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Microsoft’s Turing NLG: The Largest Language Model Ever Is Released

Microsoft’s Turing NLG: The Largest Language Model Ever Is Released

Ram Sagar
Microsoft Introduces Turing NLG

Microsoft has recently introduced Turing Natural Language Generation (T-NLG), the largest model ever published at 17 billion parameters, and one which outperformed other state-of-the-art models on a variety of language modeling benchmarks.

T-NLG is a Transformer-based generative language model and is a part of the ongoing Turing project of Microsoft. 

Late last year Microsoft announced the launch of Project Turing, which is aimed at enabling  and today enables AI power search for enterprise.



The new Turing NLG model, according to the original post, can generate words to complete open-ended textual tasks and unfinished sentences. It can also, claims Microsoft, generate direct answers to questions and summaries of input documents.

Overview Of T-NLG

Source: Microsoft


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The team behind T-NLG emphasizes on the notion that bigger the model, the better it performs with fewer training examples. 

Generative models are important for NLP tasks where the goal is to respond as accurately and fluently as humans can in any given situation. 

With T-NLG, developers can summarize or answer questions about a personal document or email thread in a more natural way.

The team believes that it is more efficient to train a large centralized multi-task model rather than train a new model for every task individually.

T-NLG has been trained on the same type of data that Nvidia’s Megatron-LM models were trained on and has a maximum learning rate of 1.5×10^-4.

For a more efficient training of large models with fewer GPUs, Microsoft made use of DeepSpeed, trained on 256 NVIDIA GPUs compared to Megatron-LM ‘s 1024 NVIDIA GPUs.

Any model, observe the researchers, with more than a billion parameters cannot fit into a single GPU. So, the model itself must be parallelized across multiple GPUs.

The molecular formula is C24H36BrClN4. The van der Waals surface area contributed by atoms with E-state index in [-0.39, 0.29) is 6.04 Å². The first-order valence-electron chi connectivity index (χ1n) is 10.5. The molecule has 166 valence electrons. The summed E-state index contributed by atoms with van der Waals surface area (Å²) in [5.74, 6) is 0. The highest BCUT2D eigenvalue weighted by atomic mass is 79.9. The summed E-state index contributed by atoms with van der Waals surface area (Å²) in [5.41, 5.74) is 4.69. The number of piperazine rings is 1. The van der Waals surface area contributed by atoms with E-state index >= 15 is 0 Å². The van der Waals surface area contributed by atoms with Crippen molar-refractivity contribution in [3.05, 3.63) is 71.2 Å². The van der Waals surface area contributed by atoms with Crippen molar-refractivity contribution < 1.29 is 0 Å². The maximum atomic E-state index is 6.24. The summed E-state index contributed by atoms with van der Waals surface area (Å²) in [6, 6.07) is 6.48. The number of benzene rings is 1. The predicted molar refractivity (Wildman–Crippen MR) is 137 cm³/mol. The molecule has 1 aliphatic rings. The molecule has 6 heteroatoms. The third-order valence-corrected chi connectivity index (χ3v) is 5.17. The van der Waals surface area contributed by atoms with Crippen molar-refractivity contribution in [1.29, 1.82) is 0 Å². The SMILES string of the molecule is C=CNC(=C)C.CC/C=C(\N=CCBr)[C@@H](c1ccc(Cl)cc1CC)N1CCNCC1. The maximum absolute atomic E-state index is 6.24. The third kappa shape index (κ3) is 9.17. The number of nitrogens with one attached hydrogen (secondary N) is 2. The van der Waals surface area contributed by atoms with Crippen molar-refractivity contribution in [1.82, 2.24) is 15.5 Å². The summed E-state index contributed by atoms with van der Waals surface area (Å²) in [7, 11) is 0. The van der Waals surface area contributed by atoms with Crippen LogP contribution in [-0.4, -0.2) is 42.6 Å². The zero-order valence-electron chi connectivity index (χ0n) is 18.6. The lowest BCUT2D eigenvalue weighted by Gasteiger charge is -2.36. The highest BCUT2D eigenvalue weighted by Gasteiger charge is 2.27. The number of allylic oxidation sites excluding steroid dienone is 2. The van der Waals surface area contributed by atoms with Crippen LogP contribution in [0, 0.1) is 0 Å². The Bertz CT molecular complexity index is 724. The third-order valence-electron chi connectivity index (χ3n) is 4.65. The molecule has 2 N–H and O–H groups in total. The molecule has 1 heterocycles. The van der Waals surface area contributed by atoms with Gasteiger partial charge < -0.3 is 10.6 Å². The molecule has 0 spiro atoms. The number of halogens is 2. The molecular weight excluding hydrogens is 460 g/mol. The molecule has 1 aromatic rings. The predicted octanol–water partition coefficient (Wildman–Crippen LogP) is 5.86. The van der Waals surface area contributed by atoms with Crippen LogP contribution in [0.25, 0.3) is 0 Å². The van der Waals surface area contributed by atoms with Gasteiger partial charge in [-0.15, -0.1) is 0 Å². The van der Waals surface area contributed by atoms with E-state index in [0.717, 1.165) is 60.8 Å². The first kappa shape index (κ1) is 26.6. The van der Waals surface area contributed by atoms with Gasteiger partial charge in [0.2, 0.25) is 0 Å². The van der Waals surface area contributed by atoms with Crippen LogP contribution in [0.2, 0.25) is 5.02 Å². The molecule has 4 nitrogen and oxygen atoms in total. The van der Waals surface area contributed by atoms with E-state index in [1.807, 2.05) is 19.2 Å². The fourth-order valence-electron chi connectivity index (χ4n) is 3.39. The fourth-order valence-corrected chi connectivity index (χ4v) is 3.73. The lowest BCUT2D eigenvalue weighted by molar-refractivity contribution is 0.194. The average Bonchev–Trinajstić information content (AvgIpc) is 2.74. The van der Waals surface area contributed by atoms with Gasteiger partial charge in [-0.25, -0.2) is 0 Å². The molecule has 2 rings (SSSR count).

Microsoft has released Deep Speed as an open-source library for large model training at improved scale, speed, cost, and usability, unlocking the ability to train 100-billion-parameter models. 

Source: Microsoft

DeepSpeed is compatible with PyTorch and has a new parallelized optimizer that greatly reduces the resources needed for model and data parallelism. These features were key in making breakthroughs to create Turing Natural Language Generation (Turing-NLG).

“To train a model with 20 billion parameters, DeepSpeed requires three times fewer resources.”

The resulting T-NLG model has 78 Transformer layers with a hidden size of 4256 and 28 attention heads. 

Challenges Of Training Large Language Models

Training billions to trillions of parameters frequently runs up against fundamental hardware limitations:

  • A model with more than 1 billion parameters runs out of memory even on GPUs with 32GB of memory. So,data parallelism does not help reduce memory footprint per device.
  • Model parallelism does not scale efficiently due to expensive communication. 
  • Also model parallelism frameworks frequently require extensive code integration.

For example, the NVIDIA Megatron-LM with 8.3 billion parameters, scales very well for a model that fits in multiple GPUs of a single node, but performance degrades when scaling across nodes.

Empowering The Future Of Search

Microsoft’s Turing project, as discussed earlier, was aimed at enabling large scale, smart NLP based search at the enterprise level. 

“Our goal is to more plainly satisfy users’ information needs by responding directly to their question.”

T-NLG has the ability to directly answer the question with a complete sentence, which is crucial to offline search. For example T-NLG can enable AI assistants to intelligently respond when a user asks a question about their personal data such as emails or word documents.

The researchers demonstrated this model’s performance on downstream tasks on 100,000 examples of “direct” answer question-passage-answer triples. T-NLG outperformed the LSTM baseline that was trained on multiple epochs of the same data. 

State-of-the-art large models such as OpenAI GPT-2 and Google T5 have sizes of 1.5 billion and 11 billion parameters respectively. Microsoft’s ZeRO stage one in DeepSpeed provides system support to run models that are 10 times bigger, up to 100 billion parameters and with fewer resources.

Making large models to work with existing solutions is to make trade-offs between computation, communication, and development efficiency.

Since it is expensive to collect annotated supervised data, T-NLG’s success could be many profitable businesses.

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